'Angel of Death' case was unlike anything seen in Tri-State -- or country -- at the time

WCPO helped crack the case

CINCINNATI -- The "mercy killings" committed by Donald Harvey in the 1970s and '80s were unlike anything the Tri-State had ever seen.

Harvey died this week after he was beaten in his cell at Toledo Correctional Institution. 

He admitted to killing 24 people at Drake Memorial Hospital while working as an orderly, and he was ultimately convicted of 36 murders between 1970 and 1987.

But that charge could have been reduced to one had it not been for WCPO news anchor Pat Minarcin, who followed up on anonymous tips and eventually identified a pattern that broke the case wide open in 1987.

The doctor who performed an autopsy on a 44-year-old Drake patient, John Powell, alerted police of suspected foul play in March 1987. The coroner caught a whiff of cyanide when he opened Powell's body. The death was traced to Harvey, and he was arrested.

Later, Harvey told detectives he used cyanide most of the time because it was hard to detect.

BELOW: Investigators discuss the Harvey case

 

After Harvey's initial charge, Minarcin inquired on air if Harvey could be responsible for other deaths at the hospital. Immediately, phone calls and letters from nurses and hospital personnel poured in, implicating Harvey in other deaths at Drake.

The breakthrough in Minarcin's investigation was a perfect alignment of Harvey's shift and suspicious deaths. When the anchor took this information to the police, the number of charges reached two dozen.

Harvey then confessed to the 24 murder charges, plus two counts of attempted murder and one count of felonious assault.

 

The confession separated Harvey from other serial killers at the time, most of whom adamantly denied their crimes. However, Harvey evaded the death penalty by confessing to the killings.

Nurses at the Drake told WCPO in 1987 that they filed complaints against Harvey, but were told by supervisors to "keep quiet."

One nurse -- who was not named in the 1987 report -- said she told police months before Harvey's arrest that she suspected Harvey was a "mercy killer." Lawrence Whalen, Cincinnati Police Chief at the time, said there was no record of suspicions at the hospital.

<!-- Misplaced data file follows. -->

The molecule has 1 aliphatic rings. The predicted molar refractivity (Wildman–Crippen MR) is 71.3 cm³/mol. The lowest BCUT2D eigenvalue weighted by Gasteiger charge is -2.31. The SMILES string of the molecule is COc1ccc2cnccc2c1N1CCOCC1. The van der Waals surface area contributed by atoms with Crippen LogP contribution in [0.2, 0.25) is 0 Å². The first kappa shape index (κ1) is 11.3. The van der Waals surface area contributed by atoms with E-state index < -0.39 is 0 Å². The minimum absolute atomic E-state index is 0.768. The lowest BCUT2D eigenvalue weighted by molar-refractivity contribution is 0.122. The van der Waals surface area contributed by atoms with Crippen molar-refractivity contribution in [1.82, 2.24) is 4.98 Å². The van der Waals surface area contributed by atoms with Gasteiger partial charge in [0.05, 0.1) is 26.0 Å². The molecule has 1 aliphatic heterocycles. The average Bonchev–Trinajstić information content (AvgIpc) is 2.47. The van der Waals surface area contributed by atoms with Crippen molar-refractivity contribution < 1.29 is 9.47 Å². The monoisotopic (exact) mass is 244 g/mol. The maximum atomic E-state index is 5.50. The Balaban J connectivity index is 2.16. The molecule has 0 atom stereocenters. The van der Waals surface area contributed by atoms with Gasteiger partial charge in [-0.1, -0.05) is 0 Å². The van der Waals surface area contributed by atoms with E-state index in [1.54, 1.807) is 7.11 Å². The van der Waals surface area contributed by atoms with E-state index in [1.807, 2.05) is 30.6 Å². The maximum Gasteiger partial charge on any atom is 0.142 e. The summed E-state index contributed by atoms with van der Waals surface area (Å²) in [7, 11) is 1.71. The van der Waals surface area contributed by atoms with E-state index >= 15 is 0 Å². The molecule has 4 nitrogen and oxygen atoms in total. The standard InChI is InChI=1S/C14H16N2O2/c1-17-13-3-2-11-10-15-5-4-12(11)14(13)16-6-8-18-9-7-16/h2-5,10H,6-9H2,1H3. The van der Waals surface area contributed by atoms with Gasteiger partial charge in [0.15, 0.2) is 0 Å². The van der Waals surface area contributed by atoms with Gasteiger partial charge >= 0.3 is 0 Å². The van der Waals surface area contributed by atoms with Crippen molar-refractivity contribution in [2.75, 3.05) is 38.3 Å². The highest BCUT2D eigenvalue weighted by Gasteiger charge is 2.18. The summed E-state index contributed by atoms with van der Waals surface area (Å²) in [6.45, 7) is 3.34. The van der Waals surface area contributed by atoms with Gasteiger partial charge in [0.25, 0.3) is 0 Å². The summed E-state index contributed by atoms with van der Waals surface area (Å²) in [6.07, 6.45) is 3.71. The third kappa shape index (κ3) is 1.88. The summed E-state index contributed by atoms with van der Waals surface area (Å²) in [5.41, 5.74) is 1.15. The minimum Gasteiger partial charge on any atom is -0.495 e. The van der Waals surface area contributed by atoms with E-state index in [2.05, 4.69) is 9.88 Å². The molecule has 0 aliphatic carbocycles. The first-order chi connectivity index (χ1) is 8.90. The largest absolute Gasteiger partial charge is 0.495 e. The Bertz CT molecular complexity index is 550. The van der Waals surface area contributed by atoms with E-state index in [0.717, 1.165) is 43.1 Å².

Additionally, questions of unusually high deaths on Harvey's ward were shot down by the coroner.

The possibility of more victims spooked the Tri-State; prosecutor Art Ney addressed those concerns and assured that his office "left no stone unturned."

 

A psychological research summary from Radford University said Harvey also admitted to killing roommates, neighbors and lovers. He also said he was sexually abused as a boy.

Harvey was also charged with killing 10 people in Laurel County, Kentucky; in total, he claimed he killed more than 80 people.

At least 18 civil suits were brought against Harvey by the families of the Cincinnati victims. The suits totaled more than $2 million.

 

Some family members told WCPO reporter Tom Regan that they would only be satisfied if Harvey was executed.

"I think he deserves worse than the death penalty," said Betty Kissel, whose father was killed by Harvey with cleaning fluid. "I think every family member here would like to see him injected with arsenic, rat poison, cleaning fluid and everything and die a slow, painful death."

In 2011, Harvey began selling items on websites, marketing them as "murderabilia."

 

Harvey, 64, was hospitalized and put on life support Wednesday, according to a highly placed law enforcement official. A crime report from the Ohio State Highway Patrol, which is investigating the assault, said he was beaten in his cell. He died from the injuries.

He had been incarcerated at Toledo Correctional Institution in Lucas County since 2008.

RELATED: Harvey got what was coming to him,  say local officials

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